Perhaps the most constructive approach to alternative archaeologies is to treat them as a phenomenon worth studying: something that we can examine, evaluate, critique and deconstruct. Whether you believe that alternative archaeologies are harmful intellectual pathologies or valid ways of approaching the past, it is surely worth approaching them with a clearer understanding of their nature, their appeal and their possible harms.
This is not to say we must indulge all manner of falsehoods and fantasy passing as archaeological research on TV. Indeed, like the reviews above, I believe we must critically engage with documentaries and hold them to a high standard. Having said all that, I personally think the character of the flak aimed at this particular episode is unwarranted, inconsistent and paradoxically treats controversial theories as orthodoxy in a bid to focus critical attention on Fox herself and her rhetoric as a presenter. Instead, I would regard LOTL as addressing a controversial and fascinating topic that chimes with popular culture in multiple ways but is not primarily pseudoarchaeology. Instead, it is a success story for Viking-period archaeology and has garnered worldwide interest. If we want to criticise the episode’s core narratives: let’s debate the scholarly work behind them before we blame TV shows and their presenters and accuse them of misrepresentation.
Outside of the ludicrous ‘Viking visionquest’, if there is any ‘pseudoarchaeology’ at all in rest of the Vikings episode of LOTL, it has been generated by Viking-period scholars, and our uncritical celebration (as Archyfantasies rightly highlights) of violence in the past, and the sexism that women’s past lives can only be celebrated when they perform violence in a fashion akin to some men. However, this is connected in no small measure to popular culture portrayals of women warriors in The Last Kingdom and Vikings, not concocted or misrepresented by Fox and her documentary team.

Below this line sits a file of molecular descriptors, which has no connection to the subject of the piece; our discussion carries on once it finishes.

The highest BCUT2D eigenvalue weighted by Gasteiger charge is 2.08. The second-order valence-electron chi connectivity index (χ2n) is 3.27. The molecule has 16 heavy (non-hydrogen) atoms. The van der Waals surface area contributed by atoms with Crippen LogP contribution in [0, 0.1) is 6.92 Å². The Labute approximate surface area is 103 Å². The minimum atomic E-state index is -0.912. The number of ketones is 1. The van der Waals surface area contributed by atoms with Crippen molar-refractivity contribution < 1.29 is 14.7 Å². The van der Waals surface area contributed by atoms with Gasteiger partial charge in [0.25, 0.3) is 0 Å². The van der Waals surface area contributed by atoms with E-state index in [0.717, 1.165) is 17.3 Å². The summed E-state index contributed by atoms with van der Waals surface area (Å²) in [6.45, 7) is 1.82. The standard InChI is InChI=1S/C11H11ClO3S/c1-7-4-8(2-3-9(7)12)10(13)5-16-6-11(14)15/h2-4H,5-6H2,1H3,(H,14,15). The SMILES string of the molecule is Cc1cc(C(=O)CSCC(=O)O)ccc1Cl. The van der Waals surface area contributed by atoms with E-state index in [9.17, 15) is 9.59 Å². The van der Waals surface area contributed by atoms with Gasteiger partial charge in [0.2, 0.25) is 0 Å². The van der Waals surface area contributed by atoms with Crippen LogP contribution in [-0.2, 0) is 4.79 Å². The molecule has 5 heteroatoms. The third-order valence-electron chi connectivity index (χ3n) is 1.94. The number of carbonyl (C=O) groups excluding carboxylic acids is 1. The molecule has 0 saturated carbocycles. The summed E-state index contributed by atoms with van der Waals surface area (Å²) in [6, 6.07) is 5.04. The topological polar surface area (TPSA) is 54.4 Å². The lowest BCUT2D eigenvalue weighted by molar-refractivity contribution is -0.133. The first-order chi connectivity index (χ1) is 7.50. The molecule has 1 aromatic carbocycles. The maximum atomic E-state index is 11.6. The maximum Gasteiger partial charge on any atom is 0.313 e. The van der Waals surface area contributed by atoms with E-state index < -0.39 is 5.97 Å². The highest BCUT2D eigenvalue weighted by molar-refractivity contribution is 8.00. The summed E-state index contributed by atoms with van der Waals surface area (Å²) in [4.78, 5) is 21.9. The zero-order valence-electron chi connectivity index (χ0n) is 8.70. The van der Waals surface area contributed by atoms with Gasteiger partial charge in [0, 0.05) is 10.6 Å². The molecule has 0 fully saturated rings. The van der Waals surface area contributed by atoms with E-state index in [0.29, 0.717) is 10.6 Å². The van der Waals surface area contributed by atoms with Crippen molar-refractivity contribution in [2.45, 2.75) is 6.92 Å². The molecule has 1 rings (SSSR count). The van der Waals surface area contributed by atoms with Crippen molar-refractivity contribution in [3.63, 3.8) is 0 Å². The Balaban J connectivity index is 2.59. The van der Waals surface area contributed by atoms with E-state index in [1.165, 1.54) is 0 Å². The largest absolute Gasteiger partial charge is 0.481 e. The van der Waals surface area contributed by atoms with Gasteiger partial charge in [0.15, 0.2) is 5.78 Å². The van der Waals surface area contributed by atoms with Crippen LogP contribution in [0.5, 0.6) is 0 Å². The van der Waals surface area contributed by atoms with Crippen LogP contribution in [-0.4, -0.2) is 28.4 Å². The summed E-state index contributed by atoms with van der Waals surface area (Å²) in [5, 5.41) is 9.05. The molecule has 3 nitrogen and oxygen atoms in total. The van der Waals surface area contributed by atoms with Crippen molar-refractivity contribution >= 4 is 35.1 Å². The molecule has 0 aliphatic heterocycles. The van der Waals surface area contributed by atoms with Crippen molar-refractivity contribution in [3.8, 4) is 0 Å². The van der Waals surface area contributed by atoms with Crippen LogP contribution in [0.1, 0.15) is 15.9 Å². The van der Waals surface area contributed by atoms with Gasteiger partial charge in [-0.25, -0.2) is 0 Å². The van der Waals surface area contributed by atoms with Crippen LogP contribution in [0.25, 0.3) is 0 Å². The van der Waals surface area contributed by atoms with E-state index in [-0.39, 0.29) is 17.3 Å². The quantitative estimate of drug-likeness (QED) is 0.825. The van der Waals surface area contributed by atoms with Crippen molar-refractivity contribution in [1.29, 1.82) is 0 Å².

And so the story of Viking warrior women goes on…
In addition, I’ve now listened to Megan Fox Teaches Archaeology – on The Archaeology Show aired on 29 December 2018. Chris Webster – one of my former editors – takes a critical eye on the four episodes of the show. Like others, the point he makes is that Fox is trying to buck the establishment. About the Viking women warriors episode: Webster states that ‘without doing any research, the answer is probably yes’ to the historical narrative of women warriors. Her terminology is anachronistic as discussed above and the assumptions she makes from limited evidence, and that she is going on a quest herself and ‘coming up with a grand theory’. However, these are all common themes in TV shows, I don’t see this as a problem specific with Fox. Anyone looking beyond the show, including the AJPA article that is explicitly cited in the TV show in a way unprecedented in many documentaries, will see that Fox is drawing on recent academic discussions, not creating her own narrative.